In the French Alps, mountain tops are often covered with pristine snow. But when summer comes, the snow is adorned in some places with orange-red hues. Some have called this phenomenon “the blood of the glaciers”, others preferred the more sober “snow watermelon”. But it seems that the mystery has finally found an explanation.
According to a team of researchers, whose findings were published in the journal Frontiers in Plant Science and relayed by the New York Times, this color is explained by the presence of snow algae. These algae, normally invisible, take on brighter colors in summer. The Sanguina variety, which colors the snow red, however, was only spotted from an altitude of 2000m, which is why you may never have noticed anything in summer if you had not climbed. so high.
Where do these snow algae come from?
In their conclusions, researchers from CNRS, CEA, Météo France, INRAE and the University of Grenoble explained that the red color comes from pigments and other molecules that snow algae use to protect themselves from the rays. ultraviolet, like a kind of sunscreen. Although they do not yet know in what proportions, scientists say that these algae absorb more sunlight, which would melt the snow faster and accelerate the melting of glaciers.
Eric Maréchal, research director at the laboratory of cellular and plant physiology in Grenoble, confirms to the Parisian that “the red color of snow is problematic for the environment”. “It reflects less solar radiation, heats up and melts faster. In areas without glaciers, this shortens the duration of snowfall, with cascading consequences on the supply of dams or agricultural irrigation in the plains. paradoxical: the more microalgae multiply, the more they contribute to the disappearance of their environment. “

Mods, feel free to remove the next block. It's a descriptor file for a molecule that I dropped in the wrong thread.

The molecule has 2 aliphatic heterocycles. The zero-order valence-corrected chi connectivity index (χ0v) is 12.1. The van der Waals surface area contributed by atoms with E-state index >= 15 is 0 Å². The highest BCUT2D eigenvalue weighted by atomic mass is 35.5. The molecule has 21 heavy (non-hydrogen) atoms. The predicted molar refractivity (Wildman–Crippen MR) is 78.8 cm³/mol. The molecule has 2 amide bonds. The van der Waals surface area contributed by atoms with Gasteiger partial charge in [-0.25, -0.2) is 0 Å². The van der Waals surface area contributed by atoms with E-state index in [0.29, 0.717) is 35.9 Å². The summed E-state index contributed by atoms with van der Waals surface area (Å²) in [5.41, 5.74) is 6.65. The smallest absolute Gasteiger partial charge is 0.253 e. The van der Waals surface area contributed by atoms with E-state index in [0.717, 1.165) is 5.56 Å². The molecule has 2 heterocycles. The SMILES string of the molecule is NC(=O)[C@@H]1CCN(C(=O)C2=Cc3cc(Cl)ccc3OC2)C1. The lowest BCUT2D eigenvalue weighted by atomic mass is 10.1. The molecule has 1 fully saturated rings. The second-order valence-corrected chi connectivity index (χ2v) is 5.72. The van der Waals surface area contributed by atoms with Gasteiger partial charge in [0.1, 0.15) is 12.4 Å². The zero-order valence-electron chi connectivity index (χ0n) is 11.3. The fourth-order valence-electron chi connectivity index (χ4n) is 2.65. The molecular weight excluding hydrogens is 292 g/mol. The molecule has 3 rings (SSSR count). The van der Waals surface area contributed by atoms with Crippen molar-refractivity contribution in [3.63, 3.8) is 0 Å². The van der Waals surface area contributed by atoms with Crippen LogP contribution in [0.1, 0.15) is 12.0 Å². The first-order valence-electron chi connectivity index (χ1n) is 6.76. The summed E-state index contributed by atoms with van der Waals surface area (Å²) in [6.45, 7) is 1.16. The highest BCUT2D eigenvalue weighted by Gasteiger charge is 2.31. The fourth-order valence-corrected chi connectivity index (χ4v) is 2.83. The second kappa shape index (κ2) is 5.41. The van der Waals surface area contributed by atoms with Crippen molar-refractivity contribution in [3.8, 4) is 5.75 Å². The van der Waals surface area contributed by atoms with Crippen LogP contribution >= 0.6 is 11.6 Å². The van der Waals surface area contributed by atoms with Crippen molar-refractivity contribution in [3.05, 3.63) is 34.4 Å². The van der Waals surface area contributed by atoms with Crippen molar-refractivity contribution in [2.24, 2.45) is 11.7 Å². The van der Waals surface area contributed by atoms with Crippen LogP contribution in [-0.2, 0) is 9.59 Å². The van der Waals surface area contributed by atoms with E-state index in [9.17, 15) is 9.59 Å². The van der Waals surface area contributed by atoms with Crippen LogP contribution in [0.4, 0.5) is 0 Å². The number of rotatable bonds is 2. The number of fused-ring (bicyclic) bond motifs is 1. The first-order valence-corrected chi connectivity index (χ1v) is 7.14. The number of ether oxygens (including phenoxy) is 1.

“In recent years, alpine habitats have experienced a proliferation of these algae,” notes the New York Times. “And that’s not a good sign,” he concludes. On paper, however, seaweed is very useful. “They produce a large amount of the world’s oxygen,” explains Adeline Stewart, one of the study’s authors and teacher at the University of Grenoble Alpes. “But they can sometimes throw things off balance.”
In the future, the researchers hope to be able to identify all the species of microalgae inhabiting the snow. They also want to understand what causes their proliferation, if it is global warming or other phenomena related to agriculture for example.